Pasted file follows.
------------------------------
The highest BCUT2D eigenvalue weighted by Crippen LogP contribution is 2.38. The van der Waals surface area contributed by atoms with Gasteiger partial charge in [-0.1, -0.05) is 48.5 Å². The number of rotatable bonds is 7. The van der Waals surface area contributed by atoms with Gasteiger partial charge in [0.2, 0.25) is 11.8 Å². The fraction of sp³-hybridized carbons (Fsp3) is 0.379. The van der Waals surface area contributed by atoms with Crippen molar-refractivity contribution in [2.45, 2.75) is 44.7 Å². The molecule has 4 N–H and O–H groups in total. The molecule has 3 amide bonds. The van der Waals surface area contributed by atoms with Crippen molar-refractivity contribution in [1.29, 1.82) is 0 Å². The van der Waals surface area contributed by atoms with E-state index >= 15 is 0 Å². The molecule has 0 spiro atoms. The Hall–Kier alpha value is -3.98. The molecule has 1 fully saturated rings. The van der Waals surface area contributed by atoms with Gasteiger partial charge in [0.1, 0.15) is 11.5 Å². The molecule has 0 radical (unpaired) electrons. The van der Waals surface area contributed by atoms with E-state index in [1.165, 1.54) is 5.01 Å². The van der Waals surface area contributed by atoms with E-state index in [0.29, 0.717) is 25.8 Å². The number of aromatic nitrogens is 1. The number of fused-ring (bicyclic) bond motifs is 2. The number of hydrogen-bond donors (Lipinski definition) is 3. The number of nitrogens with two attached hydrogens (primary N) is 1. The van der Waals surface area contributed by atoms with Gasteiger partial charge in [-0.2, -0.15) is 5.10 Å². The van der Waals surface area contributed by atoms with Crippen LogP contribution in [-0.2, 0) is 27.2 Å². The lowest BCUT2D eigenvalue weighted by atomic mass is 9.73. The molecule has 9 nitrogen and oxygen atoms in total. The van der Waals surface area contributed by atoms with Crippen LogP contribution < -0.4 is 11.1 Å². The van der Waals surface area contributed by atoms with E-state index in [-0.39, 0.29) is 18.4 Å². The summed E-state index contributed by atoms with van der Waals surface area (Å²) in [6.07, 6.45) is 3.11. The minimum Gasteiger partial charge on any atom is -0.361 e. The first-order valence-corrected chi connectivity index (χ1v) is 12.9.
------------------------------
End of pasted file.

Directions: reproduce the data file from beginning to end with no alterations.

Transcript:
The highest BCUT2D eigenvalue weighted by Crippen LogP contribution is 2.38. The van der Waals surface area contributed by atoms with Gasteiger partial charge in [-0.1, -0.05) is 48.5 Å². The number of rotatable bonds is 7. The van der Waals surface area contributed by atoms with Gasteiger partial charge in [0.2, 0.25) is 11.8 Å². The fraction of sp³-hybridized carbons (Fsp3) is 0.379. The van der Waals surface area contributed by atoms with Crippen molar-refractivity contribution in [2.45, 2.75) is 44.7 Å². The molecule has 4 N–H and O–H groups in total. The molecule has 3 amide bonds. The van der Waals surface area contributed by atoms with Crippen molar-refractivity contribution in [1.29, 1.82) is 0 Å². The van der Waals surface area contributed by atoms with E-state index >= 15 is 0 Å². The molecule has 0 spiro atoms. The Hall–Kier alpha value is -3.98. The molecule has 1 fully saturated rings. The van der Waals surface area contributed by atoms with Gasteiger partial charge in [0.1, 0.15) is 11.5 Å². The molecule has 0 radical (unpaired) electrons. The van der Waals surface area contributed by atoms with E-state index in [1.165, 1.54) is 5.01 Å². The van der Waals surface area contributed by atoms with E-state index in [0.29, 0.717) is 25.8 Å². The number of aromatic nitrogens is 1. The number of fused-ring (bicyclic) bond motifs is 2. The number of hydrogen-bond donors (Lipinski definition) is 3. The number of nitrogens with two attached hydrogens (primary N) is 1. The van der Waals surface area contributed by atoms with Gasteiger partial charge in [-0.2, -0.15) is 5.10 Å². The van der Waals surface area contributed by atoms with Crippen LogP contribution in [-0.2, 0) is 27.2 Å². The lowest BCUT2D eigenvalue weighted by atomic mass is 9.73. The molecule has 9 nitrogen and oxygen atoms in total. The van der Waals surface area contributed by atoms with Crippen LogP contribution < -0.4 is 11.1 Å². The van der Waals surface area contributed by atoms with E-state index in [-0.39, 0.29) is 18.4 Å². The summed E-state index contributed by atoms with van der Waals surface area (Å²) in [6.07, 6.45) is 3.11. The minimum Gasteiger partial charge on any atom is -0.361 e. The first-order valence-corrected chi connectivity index (χ1v) is 12.9.